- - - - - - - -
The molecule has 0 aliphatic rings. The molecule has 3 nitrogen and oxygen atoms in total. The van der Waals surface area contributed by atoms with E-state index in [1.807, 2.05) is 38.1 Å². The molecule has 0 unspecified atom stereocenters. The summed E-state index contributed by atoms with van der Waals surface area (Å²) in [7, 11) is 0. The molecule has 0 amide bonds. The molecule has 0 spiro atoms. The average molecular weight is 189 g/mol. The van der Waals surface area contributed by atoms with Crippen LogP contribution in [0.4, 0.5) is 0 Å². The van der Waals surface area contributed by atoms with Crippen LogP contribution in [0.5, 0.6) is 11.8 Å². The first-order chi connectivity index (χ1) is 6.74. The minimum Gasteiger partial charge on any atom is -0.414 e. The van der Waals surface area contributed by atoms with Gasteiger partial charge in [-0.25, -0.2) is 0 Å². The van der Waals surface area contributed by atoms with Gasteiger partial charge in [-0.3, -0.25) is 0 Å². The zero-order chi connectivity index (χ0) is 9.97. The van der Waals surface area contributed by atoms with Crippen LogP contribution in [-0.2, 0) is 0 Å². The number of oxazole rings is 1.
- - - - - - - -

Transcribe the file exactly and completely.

The molecule has 0 aliphatic rings. The molecule has 3 nitrogen and oxygen atoms in total. The van der Waals surface area contributed by atoms with E-state index in [1.807, 2.05) is 38.1 Å². The molecule has 0 unspecified atom stereocenters. The summed E-state index contributed by atoms with van der Waals surface area (Å²) in [7, 11) is 0. The molecule has 0 amide bonds. The molecule has 0 spiro atoms. The average molecular weight is 189 g/mol. The van der Waals surface area contributed by atoms with Crippen LogP contribution in [0.4, 0.5) is 0 Å². The van der Waals surface area contributed by atoms with Crippen LogP contribution in [0.5, 0.6) is 11.8 Å². The first-order chi connectivity index (χ1) is 6.74. The minimum Gasteiger partial charge on any atom is -0.414 e. The van der Waals surface area contributed by atoms with Gasteiger partial charge in [-0.25, -0.2) is 0 Å². The van der Waals surface area contributed by atoms with Gasteiger partial charge in [-0.3, -0.25) is 0 Å². The zero-order chi connectivity index (χ0) is 9.97. The van der Waals surface area contributed by atoms with Crippen LogP contribution in [-0.2, 0) is 0 Å². The number of oxazole rings is 1.